The past two years have been hard for everyone. Between establishments closing and opening at the drop of a hat, social distancing, wearing masks, and self-isolating, the COVID-19 pandemic has been an adjustment for us all.
But the pandemic has hit one particular group harder than most: children and teens.
Adolescence is a tender age where young people develop important skills and begin to mature.
However, with the COVID-19 virus emerging just over two years ago, children and teens were thrown into an unfamiliar world where they struggled to keep up.
Schools closed down as positive cases began to rise, and students were expected to complete their schooling in the confines of their homes.
While this may have seemed like a luxury to some, many students struggled to complete their work without in-class guidance from their teachers.
One of the biggest issues for students was the lack of socialization that came with self isolating.
High school senior Olivia Bolt says that while “the flexibility of [online] school actually improved my mental health…over time, it became difficult not having any social interaction.”
“I hadn’t hugged someone other than my immediate family for about 6 months. I began to feel very isolated and lonely. This still affects me today.”
Schools desperately tried to keep up, but students still had trouble absorbing course material, and teachers struggled to find solutions.
As much as schools tried to maintain the structure and integrity of their lessons, Olivia admits that “it just wasn’t as effective as in-person help and learning,” and that “learning became optional and completely independent.”
When schools finally reopened, students were left in shambles after having not been in contact for so long.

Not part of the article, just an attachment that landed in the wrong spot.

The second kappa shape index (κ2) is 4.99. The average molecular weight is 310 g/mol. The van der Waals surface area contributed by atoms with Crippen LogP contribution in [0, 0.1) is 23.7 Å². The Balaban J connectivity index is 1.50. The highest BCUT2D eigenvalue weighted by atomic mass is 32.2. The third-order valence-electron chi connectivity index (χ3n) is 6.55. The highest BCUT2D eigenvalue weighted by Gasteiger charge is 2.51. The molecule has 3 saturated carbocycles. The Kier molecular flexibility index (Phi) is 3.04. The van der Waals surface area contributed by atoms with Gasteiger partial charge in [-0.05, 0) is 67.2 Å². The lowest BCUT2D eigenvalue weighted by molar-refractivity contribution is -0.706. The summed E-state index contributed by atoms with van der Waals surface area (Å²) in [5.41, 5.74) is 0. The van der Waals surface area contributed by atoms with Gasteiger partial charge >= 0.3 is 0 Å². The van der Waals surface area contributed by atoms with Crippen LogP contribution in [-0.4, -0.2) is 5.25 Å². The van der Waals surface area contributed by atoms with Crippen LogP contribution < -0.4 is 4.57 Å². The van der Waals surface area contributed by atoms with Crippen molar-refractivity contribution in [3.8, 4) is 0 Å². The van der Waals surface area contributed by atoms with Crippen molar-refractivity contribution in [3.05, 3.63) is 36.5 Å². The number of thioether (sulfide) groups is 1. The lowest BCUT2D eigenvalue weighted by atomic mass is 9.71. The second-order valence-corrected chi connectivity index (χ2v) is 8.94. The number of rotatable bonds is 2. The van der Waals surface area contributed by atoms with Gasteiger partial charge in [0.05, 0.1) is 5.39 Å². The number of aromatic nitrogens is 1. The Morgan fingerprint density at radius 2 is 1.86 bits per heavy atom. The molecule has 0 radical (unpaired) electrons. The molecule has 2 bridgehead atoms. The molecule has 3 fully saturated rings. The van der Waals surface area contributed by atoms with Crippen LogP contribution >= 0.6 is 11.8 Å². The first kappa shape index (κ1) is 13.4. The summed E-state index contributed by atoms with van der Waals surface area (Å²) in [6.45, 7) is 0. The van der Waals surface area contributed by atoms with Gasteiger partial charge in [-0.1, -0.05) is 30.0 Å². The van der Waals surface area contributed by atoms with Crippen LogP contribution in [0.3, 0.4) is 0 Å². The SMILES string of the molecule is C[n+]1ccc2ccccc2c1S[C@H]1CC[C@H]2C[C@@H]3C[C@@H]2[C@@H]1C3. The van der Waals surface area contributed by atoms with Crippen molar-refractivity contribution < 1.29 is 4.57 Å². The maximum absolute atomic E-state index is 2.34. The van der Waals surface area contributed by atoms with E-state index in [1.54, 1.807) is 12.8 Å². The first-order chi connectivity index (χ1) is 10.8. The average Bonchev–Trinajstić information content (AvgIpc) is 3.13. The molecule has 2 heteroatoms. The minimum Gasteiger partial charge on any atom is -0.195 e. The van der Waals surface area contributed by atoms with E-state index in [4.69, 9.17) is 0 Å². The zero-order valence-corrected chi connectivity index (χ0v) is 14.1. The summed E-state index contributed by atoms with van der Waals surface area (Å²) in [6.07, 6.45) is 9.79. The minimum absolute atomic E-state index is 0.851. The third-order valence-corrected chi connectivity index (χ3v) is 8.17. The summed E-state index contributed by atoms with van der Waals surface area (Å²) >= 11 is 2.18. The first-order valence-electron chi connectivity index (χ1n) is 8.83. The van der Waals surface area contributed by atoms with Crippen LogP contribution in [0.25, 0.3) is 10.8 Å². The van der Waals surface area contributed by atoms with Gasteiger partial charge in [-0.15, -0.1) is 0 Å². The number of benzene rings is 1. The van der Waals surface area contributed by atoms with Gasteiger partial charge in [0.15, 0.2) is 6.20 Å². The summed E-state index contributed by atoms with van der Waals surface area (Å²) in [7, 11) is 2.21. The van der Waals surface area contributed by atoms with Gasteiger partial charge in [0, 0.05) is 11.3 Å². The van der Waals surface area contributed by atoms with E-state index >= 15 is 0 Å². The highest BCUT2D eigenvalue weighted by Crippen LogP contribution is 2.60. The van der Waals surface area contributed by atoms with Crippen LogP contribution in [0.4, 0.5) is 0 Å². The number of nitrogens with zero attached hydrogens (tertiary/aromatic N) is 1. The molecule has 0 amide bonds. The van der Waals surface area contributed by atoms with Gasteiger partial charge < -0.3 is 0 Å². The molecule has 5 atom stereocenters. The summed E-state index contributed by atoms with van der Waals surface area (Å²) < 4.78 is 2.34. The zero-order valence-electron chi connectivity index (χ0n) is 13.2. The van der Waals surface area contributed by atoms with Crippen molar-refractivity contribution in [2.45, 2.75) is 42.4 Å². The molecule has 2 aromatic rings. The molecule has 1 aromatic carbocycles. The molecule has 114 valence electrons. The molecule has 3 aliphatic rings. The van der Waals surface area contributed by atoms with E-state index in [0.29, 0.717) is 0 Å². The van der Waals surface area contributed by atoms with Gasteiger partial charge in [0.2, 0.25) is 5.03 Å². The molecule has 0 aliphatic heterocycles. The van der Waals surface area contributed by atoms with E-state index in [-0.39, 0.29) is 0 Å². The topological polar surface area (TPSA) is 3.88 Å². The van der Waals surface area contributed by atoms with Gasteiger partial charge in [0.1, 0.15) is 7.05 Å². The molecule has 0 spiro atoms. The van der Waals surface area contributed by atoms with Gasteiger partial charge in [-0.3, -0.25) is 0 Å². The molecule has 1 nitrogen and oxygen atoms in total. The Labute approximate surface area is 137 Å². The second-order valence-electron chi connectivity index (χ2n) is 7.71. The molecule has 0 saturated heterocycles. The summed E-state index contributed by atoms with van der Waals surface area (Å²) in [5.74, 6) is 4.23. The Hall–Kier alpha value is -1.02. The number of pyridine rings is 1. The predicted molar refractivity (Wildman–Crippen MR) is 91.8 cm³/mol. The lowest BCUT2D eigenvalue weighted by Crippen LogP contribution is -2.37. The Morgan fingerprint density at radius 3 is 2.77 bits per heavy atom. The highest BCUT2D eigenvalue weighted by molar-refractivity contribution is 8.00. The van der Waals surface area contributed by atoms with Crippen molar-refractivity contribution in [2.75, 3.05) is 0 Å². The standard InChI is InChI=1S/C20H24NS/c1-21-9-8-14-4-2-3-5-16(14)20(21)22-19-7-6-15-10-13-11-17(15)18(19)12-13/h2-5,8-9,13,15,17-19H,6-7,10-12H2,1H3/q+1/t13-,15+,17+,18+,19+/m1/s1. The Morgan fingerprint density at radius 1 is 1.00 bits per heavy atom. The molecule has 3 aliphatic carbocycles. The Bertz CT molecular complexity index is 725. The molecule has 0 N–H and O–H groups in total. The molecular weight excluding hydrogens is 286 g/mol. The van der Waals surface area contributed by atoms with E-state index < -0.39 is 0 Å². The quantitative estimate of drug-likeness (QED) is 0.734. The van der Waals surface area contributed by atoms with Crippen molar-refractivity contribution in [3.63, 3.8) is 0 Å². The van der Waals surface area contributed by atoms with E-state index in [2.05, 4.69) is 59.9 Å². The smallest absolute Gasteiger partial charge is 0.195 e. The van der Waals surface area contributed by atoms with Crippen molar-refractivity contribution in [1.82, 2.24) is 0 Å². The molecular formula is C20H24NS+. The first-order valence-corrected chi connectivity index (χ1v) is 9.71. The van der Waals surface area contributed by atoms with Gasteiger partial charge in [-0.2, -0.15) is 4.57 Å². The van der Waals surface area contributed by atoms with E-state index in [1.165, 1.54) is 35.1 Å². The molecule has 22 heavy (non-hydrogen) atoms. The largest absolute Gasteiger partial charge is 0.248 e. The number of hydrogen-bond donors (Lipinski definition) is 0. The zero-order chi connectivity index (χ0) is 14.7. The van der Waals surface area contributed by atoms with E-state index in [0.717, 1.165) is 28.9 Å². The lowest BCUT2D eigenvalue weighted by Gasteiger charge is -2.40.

Lucy Hambly, who is in the eighth grade, confesses that when things began to return to normal and students were sent back to school, “it was hard to get things back to the way they had been earlier…we had all been alone for such a long time.”
Although both Lucy and Olivia have returned back to school, they admit that the pandemic has robbed them of some invaluable experiences.
“One of the biggest struggles I’ve been dealing with is grieving the experiences I know I’ve missed out on due to the pandemic.” Olivia professes. “Even now, I still feel trapped and alone sometimes. I’ve been mourning all of the school field trips, small vacations, sleepovers, events I’ve missed out on, and times I couldn’t see my friends or make new ones for the past two years.”
Lucy shared a similar experience. “I definitely feel like I have missed out on quite a few important experiences. We haven’t been on field trips or out of the school as a class for about two and a half years now.”
Throughout the pandemic, children and teens have been deprived of so many important factors needed for their growth and development.
But as more citizens receive their vaccinations and mandates begin to ease up, we can only hope that things can return to normal for the sake of adolescents and for the sake of our community.